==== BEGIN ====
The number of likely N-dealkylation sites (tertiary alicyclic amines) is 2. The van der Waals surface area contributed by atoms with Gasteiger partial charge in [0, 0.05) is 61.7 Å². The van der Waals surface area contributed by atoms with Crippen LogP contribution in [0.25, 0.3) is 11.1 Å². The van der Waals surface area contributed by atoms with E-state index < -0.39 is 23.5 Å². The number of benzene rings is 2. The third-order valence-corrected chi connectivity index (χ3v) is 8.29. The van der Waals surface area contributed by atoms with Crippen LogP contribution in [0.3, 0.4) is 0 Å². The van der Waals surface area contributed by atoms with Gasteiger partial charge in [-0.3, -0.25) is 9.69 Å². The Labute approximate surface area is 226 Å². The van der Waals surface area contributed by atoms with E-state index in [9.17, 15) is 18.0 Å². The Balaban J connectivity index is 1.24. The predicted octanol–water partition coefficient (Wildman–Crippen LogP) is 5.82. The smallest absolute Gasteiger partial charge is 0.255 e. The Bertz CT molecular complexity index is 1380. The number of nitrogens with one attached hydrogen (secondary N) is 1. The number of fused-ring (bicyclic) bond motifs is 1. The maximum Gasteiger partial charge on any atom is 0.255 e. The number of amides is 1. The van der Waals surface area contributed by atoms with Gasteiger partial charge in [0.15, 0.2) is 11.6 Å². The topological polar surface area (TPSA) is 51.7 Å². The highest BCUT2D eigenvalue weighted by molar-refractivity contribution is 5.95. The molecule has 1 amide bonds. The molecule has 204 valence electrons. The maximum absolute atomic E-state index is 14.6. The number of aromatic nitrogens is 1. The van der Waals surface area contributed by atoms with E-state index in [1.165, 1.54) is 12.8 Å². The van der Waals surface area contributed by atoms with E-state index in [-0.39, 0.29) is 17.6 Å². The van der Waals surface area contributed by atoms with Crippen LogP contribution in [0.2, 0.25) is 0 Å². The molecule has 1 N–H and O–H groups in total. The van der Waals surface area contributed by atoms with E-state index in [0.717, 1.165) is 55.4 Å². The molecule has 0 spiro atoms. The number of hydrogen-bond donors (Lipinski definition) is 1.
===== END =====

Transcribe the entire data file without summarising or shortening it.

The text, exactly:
The number of likely N-dealkylation sites (tertiary alicyclic amines) is 2. The van der Waals surface area contributed by atoms with Gasteiger partial charge in [0, 0.05) is 61.7 Å². The van der Waals surface area contributed by atoms with Crippen LogP contribution in [0.25, 0.3) is 11.1 Å². The van der Waals surface area contributed by atoms with E-state index < -0.39 is 23.5 Å². The number of benzene rings is 2. The third-order valence-corrected chi connectivity index (χ3v) is 8.29. The van der Waals surface area contributed by atoms with Crippen LogP contribution in [0.3, 0.4) is 0 Å². The van der Waals surface area contributed by atoms with Gasteiger partial charge in [-0.3, -0.25) is 9.69 Å². The Labute approximate surface area is 226 Å². The van der Waals surface area contributed by atoms with E-state index in [9.17, 15) is 18.0 Å². The Balaban J connectivity index is 1.24. The predicted octanol–water partition coefficient (Wildman–Crippen LogP) is 5.82. The smallest absolute Gasteiger partial charge is 0.255 e. The Bertz CT molecular complexity index is 1380. The number of nitrogens with one attached hydrogen (secondary N) is 1. The number of fused-ring (bicyclic) bond motifs is 1. The maximum Gasteiger partial charge on any atom is 0.255 e. The number of amides is 1. The van der Waals surface area contributed by atoms with Gasteiger partial charge in [0.15, 0.2) is 11.6 Å². The topological polar surface area (TPSA) is 51.7 Å². The highest BCUT2D eigenvalue weighted by molar-refractivity contribution is 5.95. The molecule has 1 amide bonds. The molecule has 204 valence electrons. The maximum absolute atomic E-state index is 14.6. The number of aromatic nitrogens is 1. The van der Waals surface area contributed by atoms with E-state index in [1.165, 1.54) is 12.8 Å². The van der Waals surface area contributed by atoms with E-state index in [-0.39, 0.29) is 17.6 Å². The van der Waals surface area contributed by atoms with Crippen LogP contribution in [0.2, 0.25) is 0 Å². The molecule has 1 N–H and O–H groups in total. The van der Waals surface area contributed by atoms with E-state index in [0.717, 1.165) is 55.4 Å². The molecule has 0 spiro atoms. The number of hydrogen-bond donors (Lipinski definition) is 1.